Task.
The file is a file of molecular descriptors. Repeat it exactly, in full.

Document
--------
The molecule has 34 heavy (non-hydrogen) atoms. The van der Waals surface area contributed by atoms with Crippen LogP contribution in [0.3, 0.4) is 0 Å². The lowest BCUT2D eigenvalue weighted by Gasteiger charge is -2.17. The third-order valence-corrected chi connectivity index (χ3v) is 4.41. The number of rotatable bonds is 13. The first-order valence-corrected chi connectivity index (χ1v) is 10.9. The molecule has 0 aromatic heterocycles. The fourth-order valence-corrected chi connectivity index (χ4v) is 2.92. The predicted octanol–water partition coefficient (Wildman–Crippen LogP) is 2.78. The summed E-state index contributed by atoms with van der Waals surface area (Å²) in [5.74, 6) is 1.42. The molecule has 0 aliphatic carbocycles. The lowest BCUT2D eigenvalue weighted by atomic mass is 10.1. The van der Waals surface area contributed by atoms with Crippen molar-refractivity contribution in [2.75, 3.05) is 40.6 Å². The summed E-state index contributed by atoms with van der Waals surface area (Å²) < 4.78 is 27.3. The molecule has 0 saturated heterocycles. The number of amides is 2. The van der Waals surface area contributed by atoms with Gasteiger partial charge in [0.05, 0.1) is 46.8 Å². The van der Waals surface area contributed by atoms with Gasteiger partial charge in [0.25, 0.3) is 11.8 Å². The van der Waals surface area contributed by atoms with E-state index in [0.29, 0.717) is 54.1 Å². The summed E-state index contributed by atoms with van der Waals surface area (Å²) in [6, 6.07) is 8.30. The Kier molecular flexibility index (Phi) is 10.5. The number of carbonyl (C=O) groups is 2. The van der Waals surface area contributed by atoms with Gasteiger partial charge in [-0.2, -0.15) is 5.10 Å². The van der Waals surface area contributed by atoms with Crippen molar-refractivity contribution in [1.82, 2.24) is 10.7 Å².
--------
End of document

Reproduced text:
The molecule has 34 heavy (non-hydrogen) atoms. The van der Waals surface area contributed by atoms with Crippen LogP contribution in [0.3, 0.4) is 0 Å². The lowest BCUT2D eigenvalue weighted by Gasteiger charge is -2.17. The third-order valence-corrected chi connectivity index (χ3v) is 4.41. The number of rotatable bonds is 13. The first-order valence-corrected chi connectivity index (χ1v) is 10.9. The molecule has 0 aromatic heterocycles. The fourth-order valence-corrected chi connectivity index (χ4v) is 2.92. The predicted octanol–water partition coefficient (Wildman–Crippen LogP) is 2.78. The summed E-state index contributed by atoms with van der Waals surface area (Å²) in [5.74, 6) is 1.42. The molecule has 0 aliphatic carbocycles. The lowest BCUT2D eigenvalue weighted by atomic mass is 10.1. The van der Waals surface area contributed by atoms with Crippen molar-refractivity contribution in [2.75, 3.05) is 40.6 Å². The summed E-state index contributed by atoms with van der Waals surface area (Å²) < 4.78 is 27.3. The molecule has 0 saturated heterocycles. The number of amides is 2. The van der Waals surface area contributed by atoms with Gasteiger partial charge in [0.05, 0.1) is 46.8 Å². The van der Waals surface area contributed by atoms with Gasteiger partial charge in [0.25, 0.3) is 11.8 Å². The van der Waals surface area contributed by atoms with E-state index in [0.29, 0.717) is 54.1 Å². The summed E-state index contributed by atoms with van der Waals surface area (Å²) in [6, 6.07) is 8.30. The Kier molecular flexibility index (Phi) is 10.5. The number of carbonyl (C=O) groups is 2. The van der Waals surface area contributed by atoms with Gasteiger partial charge in [-0.2, -0.15) is 5.10 Å². The van der Waals surface area contributed by atoms with Crippen molar-refractivity contribution in [1.82, 2.24) is 10.7 Å².